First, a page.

Reading Practice: The Pursuit of Natural Knowledge from Manuscript to Print (Forthcoming from the University of Chicago Press, 2024)
Reading Practice: The Pursuit of Natural Knowledge from Manuscript to Print tells the story of how ordinary English people grew comfortable acting as adjudicators of natural knowledge through interactions with hundreds of manuscripts and printed books: almanacs, medical recipe collections, herbals, and prognostications. These were the books English people read from around the turn of the fifteenth century to the close of the sixteenth century when they wanted to attend to their health, manage the unpredictability of illness, or understand their place in the divinely-created universe. Before 1375 or so, this corpus of natural knowledge had largely been confined to monks or university clerics who could read the Latin in which most medieval medicine and science was written. To be sure, ordinary people outside the church tended wounds and watched the stars just as often as did learned monks, but their knowledge (though we would call it experiential or observational) was afforded very little status within medieval culture.Around the year 1400, however, manuscripts steadily got less expensive just as valued medical and scientific texts became available in Middle English. What resulted was a wholesale transformation in how the English laity accessed and experienced knowledge about the natural world. Over the course of the fifteenth century, the English created hundreds of manuscripts filled with texts that guided them through the practices of healing, tending crops, making medicines, or forecasting the weather. These “practical manuscripts,” as I call them, invited English readers into a very old and learned conversation. In these books, Hippocrates and Galen weren’t distant authorities whose word was law; they were trusted guides, whose advice could be excerpted, rearranged, recombined, and even altered when it suited a manuscript compiler or printer’s needs. English readers grew confident assessing and critiquing this ancient knowledge in the margins of fifteenth-century manuscript remedy collections.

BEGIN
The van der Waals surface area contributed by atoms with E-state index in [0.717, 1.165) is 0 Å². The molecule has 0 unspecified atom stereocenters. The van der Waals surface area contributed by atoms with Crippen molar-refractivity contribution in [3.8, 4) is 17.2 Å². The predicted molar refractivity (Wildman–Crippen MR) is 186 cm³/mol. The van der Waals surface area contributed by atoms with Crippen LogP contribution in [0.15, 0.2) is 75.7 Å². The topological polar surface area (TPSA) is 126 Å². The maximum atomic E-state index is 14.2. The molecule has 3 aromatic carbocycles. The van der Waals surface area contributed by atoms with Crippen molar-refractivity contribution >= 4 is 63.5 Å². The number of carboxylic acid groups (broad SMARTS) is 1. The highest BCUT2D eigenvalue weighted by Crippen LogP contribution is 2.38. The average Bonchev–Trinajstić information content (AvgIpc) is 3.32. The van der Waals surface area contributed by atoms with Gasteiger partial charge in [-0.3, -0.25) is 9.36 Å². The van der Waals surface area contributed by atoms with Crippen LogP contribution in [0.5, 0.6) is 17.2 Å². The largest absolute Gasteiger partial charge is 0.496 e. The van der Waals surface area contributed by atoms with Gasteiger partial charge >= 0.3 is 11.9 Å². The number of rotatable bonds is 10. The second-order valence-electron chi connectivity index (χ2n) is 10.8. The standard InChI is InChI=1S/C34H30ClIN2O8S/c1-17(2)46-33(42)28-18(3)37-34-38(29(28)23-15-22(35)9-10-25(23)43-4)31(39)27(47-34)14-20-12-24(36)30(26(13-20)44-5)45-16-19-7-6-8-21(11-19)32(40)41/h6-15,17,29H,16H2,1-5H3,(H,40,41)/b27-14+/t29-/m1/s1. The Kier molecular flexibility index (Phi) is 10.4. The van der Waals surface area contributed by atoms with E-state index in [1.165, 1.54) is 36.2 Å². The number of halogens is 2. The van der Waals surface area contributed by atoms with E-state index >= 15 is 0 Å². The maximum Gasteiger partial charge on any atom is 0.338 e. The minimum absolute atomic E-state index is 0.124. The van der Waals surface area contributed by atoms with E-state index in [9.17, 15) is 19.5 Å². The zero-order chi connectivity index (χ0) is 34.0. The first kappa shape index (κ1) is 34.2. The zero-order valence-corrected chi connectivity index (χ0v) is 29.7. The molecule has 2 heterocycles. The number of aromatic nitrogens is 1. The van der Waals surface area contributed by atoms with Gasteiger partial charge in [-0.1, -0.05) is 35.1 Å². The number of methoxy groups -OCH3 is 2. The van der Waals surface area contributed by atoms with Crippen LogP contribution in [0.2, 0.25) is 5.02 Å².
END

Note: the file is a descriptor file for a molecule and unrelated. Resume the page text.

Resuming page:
After William Caxton introduced the printing press to England in 1476, English printers eagerly mined fifteenth-century manuscript collections for popular medical recipes or herbal remedies that they would publish, over and over again, throughout the sixteenth century. Whereas printers in France or Germany or Italy published more Latin books than vernacular ones in the early decades of print, the opposite was the case in England. English printers’ preference for the vernacular—to include vernacular medicine and science—kept England on the periphery of learned European medical culture, but at the same time, it put non-elite readers at the center of debates about the body, health, and the natural world within England. In the sixteenth-century bookshops around St. Paul’s Cathedral, English readers made choices about which of the dozens of almanacs, recipe books, herbals, or prognostications to purchase and read. Here, too, they were assessing and evaluating knowledge claims: some of them ancient, some of them newly invented by savvy publishers hoping to sell more books.
Reading Practice argues that English readers learned to be discerning and selective consumers of knowledge, gradually, in everyday interactions with run-of-the-mill books. When truly innovative, world-changing natural knowledge did begin to appear in Elizabethan bookshops—in books that revealed the remarkable diversity of plant species across the globe, in diagrams that offered a glimpse of the interior of the human body, or in simple illustrations that altered the shape of the universe—English readers were primed to train their analytical acumen on those practical books, too. In the everyday practices of reading, editing, amending, and even censoring practical books, ordinary English people grew into capable and confident judges of natural knowledge